The same basic principles also apply when restricting access. If you were supporting an intranet and wanted to support connectivity from specific hosts, domains, or through a VPN connection, then you could open up the connectivity through a reverse proxy without having to open up the main servers.

If you have a firewall, then you can use the proxy server on the public side, or within your DMZ using secured (VPN) or restricted communication links between the reverse proxy and the real servers behind the firewall, as shown in Figure 2.

Figure 2

Basic Reverse Proxy Configuration

From a client perspective, a reverse proxy looks just like a standard Web server. It doesn't require any special configuration to operate (and if it did, it wouldn't be anywhere near as useful).

The only real requirement is to ensure the forward proxy is switched off, which is done using the ProxyRequests directive:

ProxyRequests Off

But we do need to configure the reverse proxy to tell it where it should be redirecting or caching information for clients that request information. The system redirects specific directories within the hostname assigned to the proxy server to an alternative host. For example, Figure 3 shows three back-end servers, and a front-end reverse proxy identified as www.mcslp.com.

Figure 3

When a user requests www.mcslp.com/marketing, the admin actually wants the content on marketing.mcslp.com to be returned instead. For this he must edit the Apache httpd.conf file on the reverse proxy, or the machine being used as a front end to the Web site, and then set the ProxyPass directive for the requested directory to point to the URL of the real data. For example:

ProxyPass /marketing http://marketing.mcslp.com

The above line would cause the proxy server to supply the data from marketing.mcslp.com when a request for an object within /marketing was requested. For example, the content of the URL www.mcslp.com/marketing/index.html would actually come from marketing.mcslp.com/index.shtml.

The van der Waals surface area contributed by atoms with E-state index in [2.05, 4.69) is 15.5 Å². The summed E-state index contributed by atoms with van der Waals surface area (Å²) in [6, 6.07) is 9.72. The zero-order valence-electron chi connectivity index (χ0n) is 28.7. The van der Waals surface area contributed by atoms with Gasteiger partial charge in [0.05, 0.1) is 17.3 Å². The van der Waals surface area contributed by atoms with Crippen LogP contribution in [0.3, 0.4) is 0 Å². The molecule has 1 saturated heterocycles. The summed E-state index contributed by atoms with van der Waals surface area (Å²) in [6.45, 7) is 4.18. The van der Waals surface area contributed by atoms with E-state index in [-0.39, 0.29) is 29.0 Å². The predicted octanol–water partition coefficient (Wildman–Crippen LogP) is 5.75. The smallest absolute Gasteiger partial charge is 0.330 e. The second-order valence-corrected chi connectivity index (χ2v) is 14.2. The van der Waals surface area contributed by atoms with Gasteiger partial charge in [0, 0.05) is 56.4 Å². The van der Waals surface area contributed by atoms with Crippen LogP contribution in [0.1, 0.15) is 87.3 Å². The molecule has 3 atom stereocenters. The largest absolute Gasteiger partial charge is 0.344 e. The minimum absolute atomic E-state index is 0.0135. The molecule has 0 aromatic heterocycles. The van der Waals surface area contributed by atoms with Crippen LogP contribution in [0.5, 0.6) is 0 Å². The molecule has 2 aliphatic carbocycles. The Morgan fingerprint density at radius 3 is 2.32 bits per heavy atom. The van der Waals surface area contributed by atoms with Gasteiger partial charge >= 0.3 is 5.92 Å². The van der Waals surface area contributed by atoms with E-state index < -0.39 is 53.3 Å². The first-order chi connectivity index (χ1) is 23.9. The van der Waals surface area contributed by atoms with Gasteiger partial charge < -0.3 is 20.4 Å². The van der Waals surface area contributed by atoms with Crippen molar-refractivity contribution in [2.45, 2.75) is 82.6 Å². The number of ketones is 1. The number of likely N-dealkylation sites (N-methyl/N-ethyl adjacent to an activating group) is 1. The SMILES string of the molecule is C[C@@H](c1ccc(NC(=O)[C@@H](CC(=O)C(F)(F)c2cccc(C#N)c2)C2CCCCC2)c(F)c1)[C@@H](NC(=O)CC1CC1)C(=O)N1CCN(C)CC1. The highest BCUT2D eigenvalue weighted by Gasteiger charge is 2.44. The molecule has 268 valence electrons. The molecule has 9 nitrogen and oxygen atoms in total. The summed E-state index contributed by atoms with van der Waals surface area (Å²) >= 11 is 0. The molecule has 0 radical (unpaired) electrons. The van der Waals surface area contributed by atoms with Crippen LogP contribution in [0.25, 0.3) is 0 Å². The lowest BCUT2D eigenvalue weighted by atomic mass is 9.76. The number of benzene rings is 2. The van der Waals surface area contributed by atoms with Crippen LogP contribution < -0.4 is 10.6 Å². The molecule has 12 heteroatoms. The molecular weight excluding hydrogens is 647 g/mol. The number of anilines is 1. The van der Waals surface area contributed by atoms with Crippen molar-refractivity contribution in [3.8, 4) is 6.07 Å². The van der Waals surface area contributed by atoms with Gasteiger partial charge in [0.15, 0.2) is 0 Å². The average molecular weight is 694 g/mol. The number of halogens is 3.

ProxyPass generates an internal proxy request from the remote directory and then returns the information, just as a forward proxy does with a proxy request from a client. This is not redirection -- the information is loaded to the proxy server from the real host and sent back to the client from the reverse proxy as if the data were from the proxy server.

You can also configure the same effect from within a Location directive by simply omitting the directory (because Apache gets the directory context from the Location directive):

ProxyPass http://market.mcslp.com

The redirection for all three directories requires something like:

ProxyPass /marketing http://marketing.mcslp.com
ProxyPass /accounts http://finance.mcslp.com
ProxyPass /sales http://sales.mcslp.com

The second argument is a URL, so it could point to a sub-directory on a remote machine, too (e.g., the directive).


ProxyPass /contact http://sales.mcslp.com/contact

would redirect requests from www.mcslp.com/contact to the same directory on the sales Web server.

You can also stop subdirectories of a directory being passed through by using an exclamation mark (!) as the destination URL. For example, to reverse proxy /marketing, but not /marketing/contact you would use:

ProxyPass /marketing/contact !
ProxyPass /marketing http://marketing.mcslp.com

Proper Reverse Proxy Configuration

The only problem with the ProxyPass directive is that it's not "clean" reverse proxying. Although the directive will correctly pass data through to the remote host, the HTTP headers (some of which contain the true location of the data) will remain unchanged. So, for example, when accessing www.mcslp.com/marketing/index.html, the client browser will be able to identify the true source of the data as marketing.mcslp.com/index.html just by looking at the HTTP headers returned.

The one downside is that this can cause problems with relative links in pages that would ultimately point to the true server, not the proxy server we're trying to hide behind. Solving this problem requires an additional directive, ProxyPassReverse. This forces the proxy module to rewrite the HTTP header fields Location, Content-Location, and URI with the address of the proxy server, not the true server.

A true reverse proxy configure requires two lines:

ProxyPass /marketing http://marketing.mcslp.com
ProxyPassReverse /marketing http://marketing.mcslp.com

The first line triggers the proxy request for the real data; the second handles the rewriting.

Important to note is that at no point does Apache rewrite the content of the information it is sending back, which can cause a few problems. Luckily, if you are already using a single server and replacing it with multiple servers and a reverse proxy interface, you shouldn't have to make changes on the site, as the references you are already using will continue to be valid in the new setup.

This article was originally published on Thursday Dec 18th 2003